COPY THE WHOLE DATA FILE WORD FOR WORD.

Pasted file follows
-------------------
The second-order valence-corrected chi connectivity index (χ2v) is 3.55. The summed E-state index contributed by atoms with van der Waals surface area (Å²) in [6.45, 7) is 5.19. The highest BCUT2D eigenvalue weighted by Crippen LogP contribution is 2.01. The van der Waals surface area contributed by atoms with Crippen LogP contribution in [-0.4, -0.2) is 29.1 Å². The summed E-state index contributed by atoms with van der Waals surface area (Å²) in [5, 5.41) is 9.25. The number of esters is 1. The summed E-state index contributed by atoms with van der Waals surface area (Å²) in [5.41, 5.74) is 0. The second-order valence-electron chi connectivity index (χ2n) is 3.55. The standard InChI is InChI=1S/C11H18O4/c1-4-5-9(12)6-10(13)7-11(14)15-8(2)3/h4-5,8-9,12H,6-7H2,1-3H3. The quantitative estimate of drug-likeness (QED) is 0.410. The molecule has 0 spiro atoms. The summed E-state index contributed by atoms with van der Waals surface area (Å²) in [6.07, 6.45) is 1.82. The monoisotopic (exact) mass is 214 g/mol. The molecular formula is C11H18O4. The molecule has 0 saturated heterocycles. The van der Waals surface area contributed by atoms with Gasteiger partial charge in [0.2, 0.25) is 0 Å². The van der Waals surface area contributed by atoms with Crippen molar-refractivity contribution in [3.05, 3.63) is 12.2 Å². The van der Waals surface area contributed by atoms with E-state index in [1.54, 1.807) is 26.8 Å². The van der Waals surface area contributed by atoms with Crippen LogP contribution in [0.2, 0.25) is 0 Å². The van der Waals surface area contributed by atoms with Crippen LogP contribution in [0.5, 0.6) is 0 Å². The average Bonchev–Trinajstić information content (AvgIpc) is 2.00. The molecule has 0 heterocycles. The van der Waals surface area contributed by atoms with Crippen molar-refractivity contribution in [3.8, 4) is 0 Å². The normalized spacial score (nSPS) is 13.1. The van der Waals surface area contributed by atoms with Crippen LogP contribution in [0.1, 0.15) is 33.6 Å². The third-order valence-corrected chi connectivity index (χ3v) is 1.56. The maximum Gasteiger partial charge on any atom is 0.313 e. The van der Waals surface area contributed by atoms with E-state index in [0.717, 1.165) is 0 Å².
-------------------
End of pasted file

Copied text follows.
The second-order valence-corrected chi connectivity index (χ2v) is 3.55. The summed E-state index contributed by atoms with van der Waals surface area (Å²) in [6.45, 7) is 5.19. The highest BCUT2D eigenvalue weighted by Crippen LogP contribution is 2.01. The van der Waals surface area contributed by atoms with Crippen LogP contribution in [-0.4, -0.2) is 29.1 Å². The summed E-state index contributed by atoms with van der Waals surface area (Å²) in [5, 5.41) is 9.25. The number of esters is 1. The summed E-state index contributed by atoms with van der Waals surface area (Å²) in [5.41, 5.74) is 0. The second-order valence-electron chi connectivity index (χ2n) is 3.55. The standard InChI is InChI=1S/C11H18O4/c1-4-5-9(12)6-10(13)7-11(14)15-8(2)3/h4-5,8-9,12H,6-7H2,1-3H3. The quantitative estimate of drug-likeness (QED) is 0.410. The molecule has 0 spiro atoms. The summed E-state index contributed by atoms with van der Waals surface area (Å²) in [6.07, 6.45) is 1.82. The monoisotopic (exact) mass is 214 g/mol. The molecular formula is C11H18O4. The molecule has 0 saturated heterocycles. The van der Waals surface area contributed by atoms with Gasteiger partial charge in [0.2, 0.25) is 0 Å². The van der Waals surface area contributed by atoms with Crippen molar-refractivity contribution in [3.05, 3.63) is 12.2 Å². The van der Waals surface area contributed by atoms with E-state index in [1.54, 1.807) is 26.8 Å². The van der Waals surface area contributed by atoms with Crippen LogP contribution in [0.2, 0.25) is 0 Å². The van der Waals surface area contributed by atoms with Crippen LogP contribution in [0.5, 0.6) is 0 Å². The average Bonchev–Trinajstić information content (AvgIpc) is 2.00. The molecule has 0 heterocycles. The van der Waals surface area contributed by atoms with Crippen molar-refractivity contribution in [3.8, 4) is 0 Å². The normalized spacial score (nSPS) is 13.1. The van der Waals surface area contributed by atoms with Crippen LogP contribution in [0.1, 0.15) is 33.6 Å². The third-order valence-corrected chi connectivity index (χ3v) is 1.56. The maximum Gasteiger partial charge on any atom is 0.313 e. The van der Waals surface area contributed by atoms with E-state index in [0.717, 1.165) is 0 Å².